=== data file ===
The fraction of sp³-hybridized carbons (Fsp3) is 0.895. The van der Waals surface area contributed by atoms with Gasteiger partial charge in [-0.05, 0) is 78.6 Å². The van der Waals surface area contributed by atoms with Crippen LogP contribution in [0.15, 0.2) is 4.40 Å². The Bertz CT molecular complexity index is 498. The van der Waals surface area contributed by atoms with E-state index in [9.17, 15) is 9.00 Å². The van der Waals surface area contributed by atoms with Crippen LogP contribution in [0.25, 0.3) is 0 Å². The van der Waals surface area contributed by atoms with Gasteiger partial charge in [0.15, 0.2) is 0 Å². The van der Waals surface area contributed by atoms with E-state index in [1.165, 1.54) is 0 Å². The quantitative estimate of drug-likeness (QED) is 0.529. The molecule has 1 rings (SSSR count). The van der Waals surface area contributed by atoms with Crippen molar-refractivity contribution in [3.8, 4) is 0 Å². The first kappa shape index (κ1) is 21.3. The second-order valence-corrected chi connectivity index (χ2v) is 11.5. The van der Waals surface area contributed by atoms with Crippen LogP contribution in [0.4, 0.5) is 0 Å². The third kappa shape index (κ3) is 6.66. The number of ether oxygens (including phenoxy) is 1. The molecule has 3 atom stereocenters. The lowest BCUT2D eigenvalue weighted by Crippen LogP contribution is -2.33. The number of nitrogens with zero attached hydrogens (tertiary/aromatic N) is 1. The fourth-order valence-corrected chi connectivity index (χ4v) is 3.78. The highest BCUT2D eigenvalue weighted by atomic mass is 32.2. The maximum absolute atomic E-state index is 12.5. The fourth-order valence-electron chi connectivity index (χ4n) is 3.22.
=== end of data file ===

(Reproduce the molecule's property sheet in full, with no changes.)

The fraction of sp³-hybridized carbons (Fsp3) is 0.895. The van der Waals surface area contributed by atoms with Gasteiger partial charge in [-0.05, 0) is 78.6 Å². The van der Waals surface area contributed by atoms with Crippen LogP contribution in [0.15, 0.2) is 4.40 Å². The Bertz CT molecular complexity index is 498. The van der Waals surface area contributed by atoms with E-state index in [9.17, 15) is 9.00 Å². The van der Waals surface area contributed by atoms with Crippen LogP contribution in [0.25, 0.3) is 0 Å². The van der Waals surface area contributed by atoms with Gasteiger partial charge in [0.15, 0.2) is 0 Å². The van der Waals surface area contributed by atoms with E-state index in [1.165, 1.54) is 0 Å². The quantitative estimate of drug-likeness (QED) is 0.529. The molecule has 1 rings (SSSR count). The van der Waals surface area contributed by atoms with Crippen molar-refractivity contribution in [3.8, 4) is 0 Å². The first kappa shape index (κ1) is 21.3. The second-order valence-corrected chi connectivity index (χ2v) is 11.5. The van der Waals surface area contributed by atoms with Crippen LogP contribution in [0.4, 0.5) is 0 Å². The third kappa shape index (κ3) is 6.66. The number of ether oxygens (including phenoxy) is 1. The molecule has 3 atom stereocenters. The lowest BCUT2D eigenvalue weighted by Crippen LogP contribution is -2.33. The number of nitrogens with zero attached hydrogens (tertiary/aromatic N) is 1. The fourth-order valence-corrected chi connectivity index (χ4v) is 3.78. The highest BCUT2D eigenvalue weighted by atomic mass is 32.2. The maximum absolute atomic E-state index is 12.5. The fourth-order valence-electron chi connectivity index (χ4n) is 3.22.